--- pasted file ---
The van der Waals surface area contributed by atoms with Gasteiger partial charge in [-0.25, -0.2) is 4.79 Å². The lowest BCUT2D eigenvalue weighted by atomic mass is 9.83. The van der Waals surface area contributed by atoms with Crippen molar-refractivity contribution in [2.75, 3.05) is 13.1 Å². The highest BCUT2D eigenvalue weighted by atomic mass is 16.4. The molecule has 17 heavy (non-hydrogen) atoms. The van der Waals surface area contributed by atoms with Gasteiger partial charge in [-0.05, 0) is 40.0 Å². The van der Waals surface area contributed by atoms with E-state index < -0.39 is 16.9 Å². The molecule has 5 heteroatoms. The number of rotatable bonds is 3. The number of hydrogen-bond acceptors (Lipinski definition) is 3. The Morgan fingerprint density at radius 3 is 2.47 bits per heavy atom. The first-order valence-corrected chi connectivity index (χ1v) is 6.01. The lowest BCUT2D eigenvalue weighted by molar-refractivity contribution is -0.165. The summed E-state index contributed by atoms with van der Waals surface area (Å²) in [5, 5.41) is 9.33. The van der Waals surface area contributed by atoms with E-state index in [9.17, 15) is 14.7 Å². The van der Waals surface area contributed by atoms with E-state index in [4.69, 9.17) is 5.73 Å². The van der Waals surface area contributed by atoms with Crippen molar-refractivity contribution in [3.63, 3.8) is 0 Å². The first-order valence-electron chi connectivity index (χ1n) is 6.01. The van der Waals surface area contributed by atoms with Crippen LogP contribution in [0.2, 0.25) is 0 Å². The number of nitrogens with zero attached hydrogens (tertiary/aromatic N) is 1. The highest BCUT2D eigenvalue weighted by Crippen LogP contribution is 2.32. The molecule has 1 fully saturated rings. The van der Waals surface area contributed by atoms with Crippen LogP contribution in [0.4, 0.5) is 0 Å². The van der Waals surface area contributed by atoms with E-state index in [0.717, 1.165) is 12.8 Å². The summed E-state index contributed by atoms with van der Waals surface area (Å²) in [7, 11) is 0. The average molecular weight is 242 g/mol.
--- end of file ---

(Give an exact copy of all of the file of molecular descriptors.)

The van der Waals surface area contributed by atoms with Gasteiger partial charge in [-0.25, -0.2) is 4.79 Å². The lowest BCUT2D eigenvalue weighted by atomic mass is 9.83. The van der Waals surface area contributed by atoms with Crippen molar-refractivity contribution in [2.75, 3.05) is 13.1 Å². The highest BCUT2D eigenvalue weighted by atomic mass is 16.4. The molecule has 17 heavy (non-hydrogen) atoms. The van der Waals surface area contributed by atoms with Gasteiger partial charge in [-0.05, 0) is 40.0 Å². The van der Waals surface area contributed by atoms with E-state index < -0.39 is 16.9 Å². The molecule has 5 heteroatoms. The number of rotatable bonds is 3. The number of hydrogen-bond acceptors (Lipinski definition) is 3. The Morgan fingerprint density at radius 3 is 2.47 bits per heavy atom. The first-order valence-corrected chi connectivity index (χ1v) is 6.01. The lowest BCUT2D eigenvalue weighted by molar-refractivity contribution is -0.165. The summed E-state index contributed by atoms with van der Waals surface area (Å²) in [5, 5.41) is 9.33. The van der Waals surface area contributed by atoms with E-state index in [9.17, 15) is 14.7 Å². The van der Waals surface area contributed by atoms with E-state index in [4.69, 9.17) is 5.73 Å². The van der Waals surface area contributed by atoms with Crippen molar-refractivity contribution in [3.63, 3.8) is 0 Å². The first-order valence-electron chi connectivity index (χ1n) is 6.01. The van der Waals surface area contributed by atoms with Crippen LogP contribution in [0.2, 0.25) is 0 Å². The number of nitrogens with zero attached hydrogens (tertiary/aromatic N) is 1. The highest BCUT2D eigenvalue weighted by Crippen LogP contribution is 2.32. The molecule has 1 fully saturated rings. The van der Waals surface area contributed by atoms with Crippen LogP contribution in [0.4, 0.5) is 0 Å². The van der Waals surface area contributed by atoms with E-state index in [0.717, 1.165) is 12.8 Å². The summed E-state index contributed by atoms with van der Waals surface area (Å²) in [7, 11) is 0. The average molecular weight is 242 g/mol.